CHARLES LOVELL: I’ve had a lot of jobs. Well, I guess the first place I ever worked was the Shriver’s canning factory. Of course I had kid’s jobs. Ah, mowing grass, and worked in a grocery store. Ooh That sort of thing.

INTERVIEWER 1: And so did you work at the Shriver cannery do you remember about what year that might have been?

CHARLES LOVELL: Well, I worked there when I was old enough to go to work. I think it was like 15 we had to get a permit to be employed there. But everybody in town worked there during the canning season. But I worked there off and on for a good many years.



INTERVIEWER 1: I see that I need to ask you a couple more things.


INTERVIEWER 1: So, I didn’t mean to interrupt the interview quite so soon. But you had mentioned at one time something about a Minute Man organization in New Windsor?


INTERVIEWER 1: And that would have been during the war years?


INTERVIEWER 1: Why did they have that?

CHARLES LOVELL: Well, it was, ah– I think to protect the home people. Everyone else was in the service. And, we, we were part of the National Guard. When they organized this, this Minute Man thing, we, ah, we were sworn in just like in the service.

And, ah, we had our regular duties. We had drill. And we had, ah, rifle practice. And a lot of lectures. First aid and whatnot. But I think we were mostly– At that time they had black-outs and things, things like that. And, ah, we would get together, patrol the streets and what not. See if everyone had, had their lights off. And see if no one was being mole, molested and that sort of thing.

INTERVIEWER 1: Did you wear a uniform?

CHARLES LOVELL: Yes. We, we were, we were sworn in and given our uniform. We weren’t issued any arms. But I say we had rifle practice. Ah, that was on our own.

INTERVIEWER 1: So, you provided your own gun?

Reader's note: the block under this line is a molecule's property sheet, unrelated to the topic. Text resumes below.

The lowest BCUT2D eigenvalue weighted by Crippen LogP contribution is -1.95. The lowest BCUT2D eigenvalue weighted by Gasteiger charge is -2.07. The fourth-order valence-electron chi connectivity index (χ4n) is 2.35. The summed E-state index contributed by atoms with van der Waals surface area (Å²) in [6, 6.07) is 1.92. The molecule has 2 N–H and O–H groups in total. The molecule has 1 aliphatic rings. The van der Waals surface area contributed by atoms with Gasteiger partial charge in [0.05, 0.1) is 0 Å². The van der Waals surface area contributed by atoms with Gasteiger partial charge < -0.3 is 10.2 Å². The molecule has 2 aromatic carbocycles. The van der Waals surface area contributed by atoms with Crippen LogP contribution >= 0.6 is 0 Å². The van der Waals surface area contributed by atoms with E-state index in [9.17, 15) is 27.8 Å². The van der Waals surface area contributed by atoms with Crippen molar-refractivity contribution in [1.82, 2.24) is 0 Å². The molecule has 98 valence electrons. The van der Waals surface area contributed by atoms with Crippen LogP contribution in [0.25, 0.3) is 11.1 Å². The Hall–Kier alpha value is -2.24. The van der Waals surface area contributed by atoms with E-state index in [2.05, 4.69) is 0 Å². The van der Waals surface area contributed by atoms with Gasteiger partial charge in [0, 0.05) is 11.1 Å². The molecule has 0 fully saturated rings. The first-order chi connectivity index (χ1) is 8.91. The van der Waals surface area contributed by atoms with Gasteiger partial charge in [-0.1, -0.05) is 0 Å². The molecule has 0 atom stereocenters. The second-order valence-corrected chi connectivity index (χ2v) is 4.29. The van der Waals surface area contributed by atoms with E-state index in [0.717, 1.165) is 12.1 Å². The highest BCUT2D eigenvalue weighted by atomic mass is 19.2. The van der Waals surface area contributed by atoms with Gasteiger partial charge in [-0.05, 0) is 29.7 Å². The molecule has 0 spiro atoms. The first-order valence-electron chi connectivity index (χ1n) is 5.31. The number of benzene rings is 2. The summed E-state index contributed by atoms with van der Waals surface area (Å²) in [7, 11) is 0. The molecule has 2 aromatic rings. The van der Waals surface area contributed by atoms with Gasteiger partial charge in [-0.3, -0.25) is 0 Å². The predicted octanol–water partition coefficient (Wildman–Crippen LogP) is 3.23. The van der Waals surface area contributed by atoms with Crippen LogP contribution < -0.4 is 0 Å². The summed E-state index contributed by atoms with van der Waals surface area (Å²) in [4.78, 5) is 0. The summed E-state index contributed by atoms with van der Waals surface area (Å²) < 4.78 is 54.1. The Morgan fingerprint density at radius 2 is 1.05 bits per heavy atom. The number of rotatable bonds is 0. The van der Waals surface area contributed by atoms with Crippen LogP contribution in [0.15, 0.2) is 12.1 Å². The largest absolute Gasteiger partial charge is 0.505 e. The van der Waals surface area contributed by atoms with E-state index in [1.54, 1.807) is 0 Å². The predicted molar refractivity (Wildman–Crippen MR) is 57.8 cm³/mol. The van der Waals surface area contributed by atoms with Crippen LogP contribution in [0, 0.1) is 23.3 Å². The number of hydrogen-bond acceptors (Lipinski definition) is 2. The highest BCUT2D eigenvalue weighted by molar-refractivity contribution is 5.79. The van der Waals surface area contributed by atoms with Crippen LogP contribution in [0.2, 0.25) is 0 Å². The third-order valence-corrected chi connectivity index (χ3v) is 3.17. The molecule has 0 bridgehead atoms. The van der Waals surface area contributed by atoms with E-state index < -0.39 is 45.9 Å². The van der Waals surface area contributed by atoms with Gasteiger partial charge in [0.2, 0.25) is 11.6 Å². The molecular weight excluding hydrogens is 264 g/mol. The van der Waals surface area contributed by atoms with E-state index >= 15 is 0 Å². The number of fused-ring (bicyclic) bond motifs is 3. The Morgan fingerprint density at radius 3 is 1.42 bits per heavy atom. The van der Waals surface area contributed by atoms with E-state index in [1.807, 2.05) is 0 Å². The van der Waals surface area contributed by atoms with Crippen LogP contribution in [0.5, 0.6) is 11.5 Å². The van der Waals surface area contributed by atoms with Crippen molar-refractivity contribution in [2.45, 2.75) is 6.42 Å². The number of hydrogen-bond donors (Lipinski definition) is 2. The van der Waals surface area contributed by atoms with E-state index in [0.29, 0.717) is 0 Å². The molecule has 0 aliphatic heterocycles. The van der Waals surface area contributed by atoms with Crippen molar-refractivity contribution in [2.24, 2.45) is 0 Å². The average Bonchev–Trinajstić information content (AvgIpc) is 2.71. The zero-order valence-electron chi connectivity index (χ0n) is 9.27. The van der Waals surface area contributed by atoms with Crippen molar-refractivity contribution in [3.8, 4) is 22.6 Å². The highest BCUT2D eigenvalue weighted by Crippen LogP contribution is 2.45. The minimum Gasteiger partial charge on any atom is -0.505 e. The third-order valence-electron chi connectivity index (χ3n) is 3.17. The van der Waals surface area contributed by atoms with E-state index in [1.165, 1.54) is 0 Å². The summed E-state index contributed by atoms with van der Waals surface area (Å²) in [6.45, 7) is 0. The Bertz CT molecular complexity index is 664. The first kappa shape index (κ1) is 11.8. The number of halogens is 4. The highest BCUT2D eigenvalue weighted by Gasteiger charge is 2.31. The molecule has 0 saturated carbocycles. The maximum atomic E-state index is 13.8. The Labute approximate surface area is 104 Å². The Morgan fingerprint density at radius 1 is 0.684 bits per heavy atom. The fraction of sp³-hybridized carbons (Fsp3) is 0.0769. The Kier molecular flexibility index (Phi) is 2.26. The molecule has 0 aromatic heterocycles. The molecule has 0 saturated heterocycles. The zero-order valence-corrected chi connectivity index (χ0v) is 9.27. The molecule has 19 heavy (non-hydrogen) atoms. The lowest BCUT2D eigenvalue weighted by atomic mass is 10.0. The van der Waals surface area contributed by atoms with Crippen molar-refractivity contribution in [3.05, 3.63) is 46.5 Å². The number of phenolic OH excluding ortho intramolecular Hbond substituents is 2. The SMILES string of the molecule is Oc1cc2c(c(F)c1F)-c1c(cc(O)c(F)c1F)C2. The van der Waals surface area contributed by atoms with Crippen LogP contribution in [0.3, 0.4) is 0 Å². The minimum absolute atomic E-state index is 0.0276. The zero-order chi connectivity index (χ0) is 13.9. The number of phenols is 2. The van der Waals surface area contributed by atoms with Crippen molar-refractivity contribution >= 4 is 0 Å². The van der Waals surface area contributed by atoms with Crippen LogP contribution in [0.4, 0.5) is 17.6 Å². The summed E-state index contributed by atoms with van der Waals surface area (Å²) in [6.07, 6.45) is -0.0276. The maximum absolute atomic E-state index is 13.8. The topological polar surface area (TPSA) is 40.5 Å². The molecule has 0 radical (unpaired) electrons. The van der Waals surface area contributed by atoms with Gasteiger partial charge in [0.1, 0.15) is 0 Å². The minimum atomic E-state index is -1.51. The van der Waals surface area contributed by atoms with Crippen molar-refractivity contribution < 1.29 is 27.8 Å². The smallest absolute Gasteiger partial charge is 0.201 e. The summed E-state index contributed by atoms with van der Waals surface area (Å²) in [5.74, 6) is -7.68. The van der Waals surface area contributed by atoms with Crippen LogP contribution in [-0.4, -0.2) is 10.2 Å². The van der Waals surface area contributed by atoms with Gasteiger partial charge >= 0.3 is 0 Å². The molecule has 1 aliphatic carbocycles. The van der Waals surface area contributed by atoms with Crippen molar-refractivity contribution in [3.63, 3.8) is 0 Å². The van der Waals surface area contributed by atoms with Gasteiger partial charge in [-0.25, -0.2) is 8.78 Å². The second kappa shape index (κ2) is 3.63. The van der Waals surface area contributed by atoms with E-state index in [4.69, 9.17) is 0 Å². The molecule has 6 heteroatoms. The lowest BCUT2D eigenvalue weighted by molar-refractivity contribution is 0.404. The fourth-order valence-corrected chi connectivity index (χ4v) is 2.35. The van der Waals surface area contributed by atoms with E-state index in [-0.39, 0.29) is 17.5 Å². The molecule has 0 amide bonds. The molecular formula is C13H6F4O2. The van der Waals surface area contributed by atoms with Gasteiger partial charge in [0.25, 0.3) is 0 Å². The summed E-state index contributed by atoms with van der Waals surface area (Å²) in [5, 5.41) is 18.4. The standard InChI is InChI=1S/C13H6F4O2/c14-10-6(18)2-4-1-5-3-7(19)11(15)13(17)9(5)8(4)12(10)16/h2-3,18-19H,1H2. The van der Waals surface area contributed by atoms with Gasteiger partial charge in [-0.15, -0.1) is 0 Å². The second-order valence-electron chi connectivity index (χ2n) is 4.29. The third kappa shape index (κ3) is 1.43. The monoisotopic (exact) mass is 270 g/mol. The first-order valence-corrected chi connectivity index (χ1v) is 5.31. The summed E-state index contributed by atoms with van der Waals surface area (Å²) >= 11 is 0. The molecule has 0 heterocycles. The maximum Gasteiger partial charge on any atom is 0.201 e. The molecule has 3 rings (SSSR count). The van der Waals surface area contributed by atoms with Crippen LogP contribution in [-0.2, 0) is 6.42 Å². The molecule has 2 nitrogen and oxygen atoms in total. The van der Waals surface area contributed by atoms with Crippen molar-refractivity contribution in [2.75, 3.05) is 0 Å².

CHARLES LOVELL: Yes. We were never issued any– any, uh–

INTERVIEWER 1: When did the Minute Man organization disband or retire?

CHARLES LOVELL: After the war, ah, we, we–

INTERVIEWER 1: After 1945?

CHARLES LOVELL: We all received discharges from the National Guard.

INTERVIEWER 1: That would have been about 1945.

CHARLES LOVELL: I guess it was. I was still in New Windsor then. Yeah, yeah, I was living in New Windsor then.

INTERVIEWER 2: He knows the name of the officers.

INTERVIEWER 1: Now, were there some other people with the Minute Man organization that you remember?

CHARLES LOVELL: Oh, well, I guess, I knew all. Well, I remember all of them, all of them I guess.

INTERVIEWER 1: Did you have a commander?


INTERVIEWER 1: Who would that be?

CHARLES LOVELL: Professor Hawkins, our school principal. He was Captain. We had Captain, we had two lieutenants. Jim [INAUDIBLE] was a lieutenant. And another fellow who had been in service, he was a lieutenant.

And we had some other people that had been in service. Regular, regular army. Mostly we’re just local people. I don’t think we were very good soldiers, but, ah. We drilled.

INTERVIEWER 1: Well, if there had been a need you might have risen to the cause.


INTERVIEWER 1: There were a lot of businesses in New Windsor.


INTERVIEWER 1: Business. Stores, and businesses in the 1940s. What do you remember of those?

CHARLES LOVELL: Well, I guess the store mostly was called the Ark Store. It’s right across from the Methodist church. Been there for years and years and years. Across from the Dielman Inn. That was a general store. And a couple other general stores on the other streets. And we had a hardware store.

INTERVIEWER 1: What– what did you do for fun?


INTERVIEWER 1: For fun, recreation, and to have a good time.

CHARLES LOVELL: Huh, we didn’t have any organized.